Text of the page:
Andrei Markov- When you can etch your name into the Canadien’s history books, you know you’re a special player. Markov sits second in game played for a defenseman, and sixth overall in Habs history. He’s tied for second in points for a defenseman with 572, numbers that another defenseman may never hit, as on P.K. Subban recently came close with 278.
Adam Foote- Foote patrolled the Avalanche blueline for 17 seasons, and three more with the Columbus Blue Jackets. He quietly played 1,154 games in his career which is good enough for third place in Avs history. Now that both of his sons are in the game as well, it’s only right their father gets to be in as well.
Scott Stevens- Let’s be honest, nobody likes Scott Stevens, but that doesn’t mean his 22 NHL season and should go unnoticed. He played 1,635 games which is good enough for 10th place in NHL history and scored 908 points. Wouldn’t it be great to play as Eric Lindros and just wreck Stevens at any given opportunity?
Dominik Hasek- If you ask 100 fans around the league who the best goaltender of all-time is, chances are you’ll get one of three answers, Patrick Roy, Martin Brodeur, or Dominik Hasek. Brodeur made his debut in the game this season, so now it’s time for the Dominator to enter virtual glory.
Roberto Luongo- Even though Roberto Luongo just retired in the summer of 2019, he’s been in the league since 1999 and is missing from NHL 21. He currently sits third in NHL history in wins, ninth in shutouts, and second in games played behind only Martin Brodeur. Luongo is a legend and needs to be back in the NHL series after a short hiatus.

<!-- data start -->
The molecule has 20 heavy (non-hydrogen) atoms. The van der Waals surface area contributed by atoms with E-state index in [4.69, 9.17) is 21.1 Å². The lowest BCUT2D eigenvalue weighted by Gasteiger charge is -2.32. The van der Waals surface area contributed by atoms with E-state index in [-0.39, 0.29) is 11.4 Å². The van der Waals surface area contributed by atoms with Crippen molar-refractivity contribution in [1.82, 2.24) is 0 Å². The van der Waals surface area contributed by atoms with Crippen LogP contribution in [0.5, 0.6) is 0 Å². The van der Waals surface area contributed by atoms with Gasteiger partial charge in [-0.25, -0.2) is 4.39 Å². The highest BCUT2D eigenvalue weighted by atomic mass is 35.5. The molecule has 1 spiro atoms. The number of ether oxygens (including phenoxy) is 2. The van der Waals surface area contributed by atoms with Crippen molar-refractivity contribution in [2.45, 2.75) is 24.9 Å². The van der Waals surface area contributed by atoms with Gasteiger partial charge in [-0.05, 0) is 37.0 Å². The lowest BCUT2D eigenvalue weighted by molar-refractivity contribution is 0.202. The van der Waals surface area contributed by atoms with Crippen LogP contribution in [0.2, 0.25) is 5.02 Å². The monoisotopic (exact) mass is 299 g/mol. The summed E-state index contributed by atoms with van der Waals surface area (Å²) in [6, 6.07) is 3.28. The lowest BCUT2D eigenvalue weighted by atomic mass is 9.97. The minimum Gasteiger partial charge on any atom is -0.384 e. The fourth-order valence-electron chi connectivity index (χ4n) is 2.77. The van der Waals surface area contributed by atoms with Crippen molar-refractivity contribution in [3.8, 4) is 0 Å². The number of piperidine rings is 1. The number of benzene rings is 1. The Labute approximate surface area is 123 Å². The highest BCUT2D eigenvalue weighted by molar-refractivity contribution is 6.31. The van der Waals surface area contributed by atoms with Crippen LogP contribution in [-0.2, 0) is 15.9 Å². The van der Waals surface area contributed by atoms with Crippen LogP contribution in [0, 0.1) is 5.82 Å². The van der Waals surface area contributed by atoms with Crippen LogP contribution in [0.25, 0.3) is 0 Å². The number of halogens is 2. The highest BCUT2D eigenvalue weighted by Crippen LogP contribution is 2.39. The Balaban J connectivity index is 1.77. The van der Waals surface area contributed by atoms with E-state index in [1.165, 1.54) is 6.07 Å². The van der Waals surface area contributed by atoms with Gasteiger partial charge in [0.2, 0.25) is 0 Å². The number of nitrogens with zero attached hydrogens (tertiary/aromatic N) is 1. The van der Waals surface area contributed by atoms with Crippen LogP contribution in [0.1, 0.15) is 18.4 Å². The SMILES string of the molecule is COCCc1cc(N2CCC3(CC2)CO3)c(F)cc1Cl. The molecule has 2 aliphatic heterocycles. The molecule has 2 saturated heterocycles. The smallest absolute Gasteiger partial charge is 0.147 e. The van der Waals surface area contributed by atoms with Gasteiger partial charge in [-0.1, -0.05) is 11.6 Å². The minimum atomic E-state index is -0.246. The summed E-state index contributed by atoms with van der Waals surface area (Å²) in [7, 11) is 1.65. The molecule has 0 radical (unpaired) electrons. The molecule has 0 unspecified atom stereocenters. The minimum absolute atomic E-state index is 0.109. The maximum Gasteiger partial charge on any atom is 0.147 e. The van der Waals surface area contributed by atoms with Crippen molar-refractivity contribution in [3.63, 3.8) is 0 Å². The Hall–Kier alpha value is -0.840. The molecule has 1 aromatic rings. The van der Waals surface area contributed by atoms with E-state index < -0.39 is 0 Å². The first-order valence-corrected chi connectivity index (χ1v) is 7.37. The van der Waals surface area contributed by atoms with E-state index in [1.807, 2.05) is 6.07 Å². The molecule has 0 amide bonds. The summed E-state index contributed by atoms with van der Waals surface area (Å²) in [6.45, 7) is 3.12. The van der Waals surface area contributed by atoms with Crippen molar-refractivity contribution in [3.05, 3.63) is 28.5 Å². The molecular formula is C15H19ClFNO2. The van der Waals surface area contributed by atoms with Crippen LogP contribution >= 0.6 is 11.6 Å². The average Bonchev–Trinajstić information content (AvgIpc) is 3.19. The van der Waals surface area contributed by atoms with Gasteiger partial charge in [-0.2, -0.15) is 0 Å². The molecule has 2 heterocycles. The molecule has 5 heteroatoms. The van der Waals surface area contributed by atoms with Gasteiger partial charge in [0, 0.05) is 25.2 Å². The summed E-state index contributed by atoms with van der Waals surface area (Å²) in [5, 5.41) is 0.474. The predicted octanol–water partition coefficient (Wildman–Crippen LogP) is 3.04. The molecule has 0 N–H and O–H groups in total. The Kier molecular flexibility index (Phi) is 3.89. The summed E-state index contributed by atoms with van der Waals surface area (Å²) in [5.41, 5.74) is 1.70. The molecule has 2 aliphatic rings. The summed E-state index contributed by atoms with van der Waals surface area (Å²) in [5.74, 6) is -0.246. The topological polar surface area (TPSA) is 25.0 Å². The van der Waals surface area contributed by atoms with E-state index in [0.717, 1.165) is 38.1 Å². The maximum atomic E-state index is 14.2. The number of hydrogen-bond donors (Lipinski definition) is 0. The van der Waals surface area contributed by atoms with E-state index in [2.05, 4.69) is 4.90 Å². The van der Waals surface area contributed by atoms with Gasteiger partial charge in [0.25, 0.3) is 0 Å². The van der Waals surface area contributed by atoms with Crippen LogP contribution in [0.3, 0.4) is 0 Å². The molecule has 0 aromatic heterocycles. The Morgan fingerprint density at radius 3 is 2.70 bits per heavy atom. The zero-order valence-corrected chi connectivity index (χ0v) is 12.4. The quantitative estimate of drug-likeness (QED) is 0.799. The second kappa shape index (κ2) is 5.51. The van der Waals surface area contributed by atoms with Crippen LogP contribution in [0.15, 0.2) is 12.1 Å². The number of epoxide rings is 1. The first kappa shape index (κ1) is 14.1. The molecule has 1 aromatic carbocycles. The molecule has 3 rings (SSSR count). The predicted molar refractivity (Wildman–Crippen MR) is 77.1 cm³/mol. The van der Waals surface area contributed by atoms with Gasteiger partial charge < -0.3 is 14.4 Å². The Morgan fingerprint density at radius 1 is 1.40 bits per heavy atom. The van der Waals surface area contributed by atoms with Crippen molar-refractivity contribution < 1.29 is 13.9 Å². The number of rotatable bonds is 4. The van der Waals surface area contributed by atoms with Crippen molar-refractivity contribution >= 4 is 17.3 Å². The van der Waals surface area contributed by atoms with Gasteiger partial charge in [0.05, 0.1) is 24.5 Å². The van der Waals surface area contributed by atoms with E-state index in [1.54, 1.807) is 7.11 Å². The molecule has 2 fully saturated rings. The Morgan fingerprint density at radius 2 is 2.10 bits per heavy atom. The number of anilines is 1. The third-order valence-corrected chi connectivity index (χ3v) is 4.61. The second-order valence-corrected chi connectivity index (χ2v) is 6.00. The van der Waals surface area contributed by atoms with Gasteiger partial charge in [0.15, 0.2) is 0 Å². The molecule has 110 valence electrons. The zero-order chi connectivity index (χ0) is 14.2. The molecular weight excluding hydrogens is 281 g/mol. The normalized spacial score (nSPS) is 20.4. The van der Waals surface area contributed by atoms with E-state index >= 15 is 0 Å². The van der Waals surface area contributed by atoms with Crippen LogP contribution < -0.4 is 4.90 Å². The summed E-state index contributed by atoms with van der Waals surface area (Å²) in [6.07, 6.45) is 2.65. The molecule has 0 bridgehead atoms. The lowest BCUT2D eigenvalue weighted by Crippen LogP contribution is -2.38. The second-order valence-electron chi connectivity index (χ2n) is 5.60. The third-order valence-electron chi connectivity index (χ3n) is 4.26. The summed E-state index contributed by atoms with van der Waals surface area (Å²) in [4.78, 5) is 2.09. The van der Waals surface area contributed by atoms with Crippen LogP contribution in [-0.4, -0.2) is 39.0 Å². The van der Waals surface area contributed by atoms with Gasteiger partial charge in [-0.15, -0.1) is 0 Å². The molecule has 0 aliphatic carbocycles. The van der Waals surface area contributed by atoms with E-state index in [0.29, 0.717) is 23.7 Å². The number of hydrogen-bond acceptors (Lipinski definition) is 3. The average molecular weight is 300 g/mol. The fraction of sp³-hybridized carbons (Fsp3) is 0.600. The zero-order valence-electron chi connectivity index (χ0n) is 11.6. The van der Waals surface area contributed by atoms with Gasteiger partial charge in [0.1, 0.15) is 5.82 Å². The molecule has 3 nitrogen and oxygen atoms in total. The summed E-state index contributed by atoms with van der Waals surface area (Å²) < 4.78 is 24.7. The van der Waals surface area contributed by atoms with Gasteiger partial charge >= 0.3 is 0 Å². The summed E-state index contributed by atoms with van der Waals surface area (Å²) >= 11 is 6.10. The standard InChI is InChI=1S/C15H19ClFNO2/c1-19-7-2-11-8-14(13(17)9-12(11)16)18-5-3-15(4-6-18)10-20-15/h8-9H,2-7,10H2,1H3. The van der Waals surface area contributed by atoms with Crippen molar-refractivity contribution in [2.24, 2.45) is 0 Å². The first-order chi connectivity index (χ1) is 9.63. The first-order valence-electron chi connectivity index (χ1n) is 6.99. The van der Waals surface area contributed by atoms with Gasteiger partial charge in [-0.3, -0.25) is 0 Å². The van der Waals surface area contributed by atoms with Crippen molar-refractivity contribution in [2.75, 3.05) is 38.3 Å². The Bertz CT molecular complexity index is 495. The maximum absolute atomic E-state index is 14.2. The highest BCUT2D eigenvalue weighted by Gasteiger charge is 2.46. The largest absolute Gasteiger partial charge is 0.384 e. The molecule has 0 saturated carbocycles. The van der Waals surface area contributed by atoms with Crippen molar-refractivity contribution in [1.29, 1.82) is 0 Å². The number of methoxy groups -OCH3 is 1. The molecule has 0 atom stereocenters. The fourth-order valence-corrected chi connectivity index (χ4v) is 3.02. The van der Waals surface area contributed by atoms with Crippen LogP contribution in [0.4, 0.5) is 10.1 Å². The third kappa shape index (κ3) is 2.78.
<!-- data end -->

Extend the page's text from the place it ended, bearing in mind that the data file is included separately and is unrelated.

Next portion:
Nikolai Khabibulin- The Bulin Wall is an 18-year NHL veteran and hold various NHL playoff records. He was the first Russian goaltender to win a Stanley Cup. Khabibulin sits 25th all-time in games played and 17th in games played.
Olaf Kolzig- We already talked about the Caps missing Bondra, and they’re also missing their longtime franchise goalie as well. He played 711 games over 16 seasons with the Caps and still holds their records for wins, games played, saves, and shutouts.
Miikka Kiprusoff- The Flames got a big boost to their alumni team with the addition of Jarome Iginla, but they’re still missing a big piece in goalie Miikka Kiprusoff. He holds essentially every single record as the Flames’ goaltender including games played, wins, losses, save percentage, goals against average, shutouts, and minutes played.
Cam Ward- The Hurricanes have a relatively thin alumni roster and one of their mount rushmore players are not in the game. Ward spent 13 seasons in Carolina where he hold virtually every goaltending record for the club, most by an obscenely wide margin. He carried the Hurricanes to their first and, so far, only Stanley Cup as a rookie in 2006, where he won the Conn Smythe Trophy.
Jose Theodore- Theodore was a force to be reckoned with early in his 17-year career. He captured the Vezina and Hart trophies in 2002, as well as the “Saving Grace” award for the highest save percentage in the league. He sits top five in most of the Canadien’s team records as well as sitting 42nd in NHL history in wins.
Tomas Vokoun- The Nashville Predators are one of the teams that don’t have an expansive alumni roster, so leaving one of the top players in their franchise’s history off their roster. He is second in Predators’ history in quite literally every goaltending record behind Pekka Rinne.
Chris Osgood- When you’re talking about the top goaltenders in the history of the NHL, Chris Osgood’s name should be in the conversation. He sits 13th all-time in wins, 23rd all-time in games played, and 32nd in shutouts. He sits second in wins in Red Wings history as well as second in games played.
Do you think I missed somebody? Let me know in the comments or on Twitter!
By: Dan Esche (@DanTheFlyeraFan)
photo credit: news.yahoo.com